Simon-Whelan decided to sell the painting during the summer of 2001. (JSW5#113) On the 16th of July he entered into a contract with De Greve Fine Art in London to sell the painting. According to an article in Vanity Fair about the case, "The only condition was that Simon submit the work to the Warhol authentication board." (JSW4p.97) Simon-Whelan had informed the potential buyer that one of the authors of the Warhol catalogue raisonné, George Frei, thought that the work was important. According to Simon-Whelan Frei had photographed the work in 1995 for possible inclusion in the cat. rais. (JSW5#112) (When the cat. rais. was published in 2004 it did not contain Simon-Whelan's painting.) After the buyer requested that Simon-Whelan submit the work to the Authentication Board, Simon-Whelan released the buyer from his obligation, but submitted the painting to the Board later that year anyway. According to Simon-Whelan he was urged to do so by the Foundation's sales agent, Vincent Fremont. (JSW5#116/E080206/JSW4p.97)
Simon-Whelan submitted his painting to the Authentication Board on or about 20 December 2001. (JSW5#118) As a condition of his submission he was asked (as all submitters are) to sign a legal waiver. Although Simon-Whelan would later object to the waiver, such a waiver is not uncommon among authentication committees according to Sarah Whitfield of the Francis Bacon Authentication Committee and Arshile Gorky Foundation. Whitfield notes "This is common practice as well as common sense. Given the value of the works concerned, the potential loss in value incurred by owners of works considered not to be authentic, and the litigious nature of the art world, those who serve on these committees are justified in demanding legal protection in return for offering their opinions on the authenticity of the works presented to them." (WA)
On 2 February 2002 the Authentication Board rejected Simon-Whelan's painting (Double Denied) and stamped it "denied." (JSW5#120) After further research Simon-Whelan re-submitted the painting to the Authentication Board during the first week of February 2003. (JSW5#125) It was rejected again. The Authentication Board informed him of the second rejection in a letter dated 14 July 2003. (JSW#127).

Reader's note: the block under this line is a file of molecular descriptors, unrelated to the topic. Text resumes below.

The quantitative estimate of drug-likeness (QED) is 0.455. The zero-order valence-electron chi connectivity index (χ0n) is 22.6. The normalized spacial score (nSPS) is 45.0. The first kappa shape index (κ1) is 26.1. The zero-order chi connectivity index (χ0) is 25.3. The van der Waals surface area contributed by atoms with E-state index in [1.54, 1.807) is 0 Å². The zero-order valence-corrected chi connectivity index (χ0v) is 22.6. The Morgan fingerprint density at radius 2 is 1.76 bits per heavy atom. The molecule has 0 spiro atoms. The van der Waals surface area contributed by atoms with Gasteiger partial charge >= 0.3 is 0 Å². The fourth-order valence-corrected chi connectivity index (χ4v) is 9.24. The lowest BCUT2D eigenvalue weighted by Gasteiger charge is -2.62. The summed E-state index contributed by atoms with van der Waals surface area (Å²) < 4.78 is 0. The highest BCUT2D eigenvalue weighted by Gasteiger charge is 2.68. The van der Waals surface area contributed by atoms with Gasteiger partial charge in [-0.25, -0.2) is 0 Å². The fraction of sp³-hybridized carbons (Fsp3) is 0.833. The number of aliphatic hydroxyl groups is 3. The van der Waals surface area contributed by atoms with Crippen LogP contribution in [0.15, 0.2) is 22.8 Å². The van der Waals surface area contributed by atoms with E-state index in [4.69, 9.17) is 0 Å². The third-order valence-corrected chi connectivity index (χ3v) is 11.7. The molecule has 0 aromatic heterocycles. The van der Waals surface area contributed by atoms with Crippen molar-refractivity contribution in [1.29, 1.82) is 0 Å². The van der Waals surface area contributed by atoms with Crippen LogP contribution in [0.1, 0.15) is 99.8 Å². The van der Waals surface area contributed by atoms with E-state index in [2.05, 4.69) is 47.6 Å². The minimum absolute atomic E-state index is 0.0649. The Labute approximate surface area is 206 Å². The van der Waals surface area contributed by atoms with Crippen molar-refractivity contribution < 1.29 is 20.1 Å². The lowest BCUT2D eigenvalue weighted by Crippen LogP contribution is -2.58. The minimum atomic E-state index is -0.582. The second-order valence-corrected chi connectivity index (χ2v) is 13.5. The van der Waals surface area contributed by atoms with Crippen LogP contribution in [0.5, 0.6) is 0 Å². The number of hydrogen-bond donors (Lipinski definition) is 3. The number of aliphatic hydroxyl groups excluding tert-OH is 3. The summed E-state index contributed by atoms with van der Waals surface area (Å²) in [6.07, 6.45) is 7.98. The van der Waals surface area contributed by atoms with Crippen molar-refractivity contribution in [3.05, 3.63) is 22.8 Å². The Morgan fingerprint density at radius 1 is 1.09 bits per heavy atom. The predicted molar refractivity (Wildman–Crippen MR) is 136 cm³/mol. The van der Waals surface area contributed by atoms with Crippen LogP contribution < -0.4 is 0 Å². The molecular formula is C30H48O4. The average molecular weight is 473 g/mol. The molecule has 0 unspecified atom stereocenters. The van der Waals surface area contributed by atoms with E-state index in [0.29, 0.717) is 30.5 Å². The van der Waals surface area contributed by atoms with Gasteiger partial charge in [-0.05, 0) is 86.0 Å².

Double Denied was not the only painting that Simon-Whelan submitted to the Authentication Board. On another occasion he submitted a work signed by Andy Warhol which featured a blank canvas with real dollar bills attached to it. He had purchased it from Warhol's companion Sam Bolton. The work was denied by the Board after they noticed that the dollar bills were signed by a Secretary of the Treasury who took office in September 1988. Warhol died in 1987. (JSW4p.115) Given that a dead Andy Warhol could not have attached the bills to the painting, the (authentic) signature on the canvas did not, in itself, signify that the painting was authentic.
In order to prevent forgeries, the Authentication Board does not usually explain the reasons for their decisions. After Simon-Whelan's dollar collage was denied he enlisted the help of a journalist friend, Richard Dorment (the chief art critic of The Daily Telegraph) to find out why the Board had come to their decision. Dorment explains his participation as follows:
"... in 2003 I tried to help Joe Simon-Whelan to determine why another work in his collection that he believed to be by Warhol had been turned down by the Authentication Board without explanation. My intervention mainly took the form of introducing him to my friend the late Bob Rosenblum, who was then a member of the Board, with the idea that Bob might be able to tell Simon-Whelan what the problem was. Given the Board’s policy of secrecy, Rosenblum was unable to do that directly, but eventually and after some correspondence between us in which I initially misunderstood his hints about what might be wrong with the piece in question, he was able to persuade the lawyer for the board to explain why it had been rejected." (WA)
Dorment would later become one of Simon-Whelan's chief supporters in the pages of the New York Review of Books over Double Denied. His first article, "What is an Andy Warhol?," (22 October 2009) can be found here and his second article, "What Andy Warhol Did" (7 April 2011) is here. Between the publication of those two articles, a series of exchanges took place that involved Dorment and others. A list of the articles can be found here.
In regard to Double Denied, Simon-Whelan filed his class action suit against the Foundation and others on 13 July 2007. He continued to research the circumstances surrounding his painting and during that research discovered that a work from the same series had actually been signed and dated by Warhol. It was owned by the collector/dealer Anthony d'Offay and was one of the group of paintings that d'Offay planned to donate to the Tate Modern in 2008. It has become known as the "Bruno B" painting because it was inscribed to "Burno B" [sic] by Andy Warhol.
to page two (Bruno B)